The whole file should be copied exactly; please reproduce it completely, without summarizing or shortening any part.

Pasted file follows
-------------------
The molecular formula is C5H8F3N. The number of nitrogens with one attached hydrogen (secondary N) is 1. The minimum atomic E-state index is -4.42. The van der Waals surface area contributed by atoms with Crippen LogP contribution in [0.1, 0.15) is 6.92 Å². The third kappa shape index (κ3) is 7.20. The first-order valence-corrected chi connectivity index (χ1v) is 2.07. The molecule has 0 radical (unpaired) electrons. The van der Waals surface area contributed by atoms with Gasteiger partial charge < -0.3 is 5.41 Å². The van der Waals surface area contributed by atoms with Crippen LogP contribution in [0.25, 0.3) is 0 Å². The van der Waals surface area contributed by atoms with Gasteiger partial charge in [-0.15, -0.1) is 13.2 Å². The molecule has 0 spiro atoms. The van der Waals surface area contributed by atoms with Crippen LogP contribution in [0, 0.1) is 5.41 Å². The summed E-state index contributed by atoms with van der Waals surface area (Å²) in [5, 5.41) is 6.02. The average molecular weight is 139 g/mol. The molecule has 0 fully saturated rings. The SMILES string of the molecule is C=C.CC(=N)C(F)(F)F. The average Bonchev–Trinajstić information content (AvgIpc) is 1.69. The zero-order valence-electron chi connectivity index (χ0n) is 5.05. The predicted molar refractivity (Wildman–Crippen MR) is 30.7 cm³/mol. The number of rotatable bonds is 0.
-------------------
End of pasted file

The molecular formula is C5H8F3N. The number of nitrogens with one attached hydrogen (secondary N) is 1. The minimum atomic E-state index is -4.42. The van der Waals surface area contributed by atoms with Crippen LogP contribution in [0.1, 0.15) is 6.92 Å². The third kappa shape index (κ3) is 7.20. The first-order valence-corrected chi connectivity index (χ1v) is 2.07. The molecule has 0 radical (unpaired) electrons. The van der Waals surface area contributed by atoms with Gasteiger partial charge < -0.3 is 5.41 Å². The van der Waals surface area contributed by atoms with Crippen LogP contribution in [0.25, 0.3) is 0 Å². The van der Waals surface area contributed by atoms with Gasteiger partial charge in [-0.15, -0.1) is 13.2 Å². The molecule has 0 spiro atoms. The van der Waals surface area contributed by atoms with Crippen LogP contribution in [0, 0.1) is 5.41 Å². The summed E-state index contributed by atoms with van der Waals surface area (Å²) in [5, 5.41) is 6.02. The average molecular weight is 139 g/mol. The molecule has 0 fully saturated rings. The SMILES string of the molecule is C=C.CC(=N)C(F)(F)F. The average Bonchev–Trinajstić information content (AvgIpc) is 1.69. The zero-order valence-electron chi connectivity index (χ0n) is 5.05. The predicted molar refractivity (Wildman–Crippen MR) is 30.7 cm³/mol. The number of rotatable bonds is 0.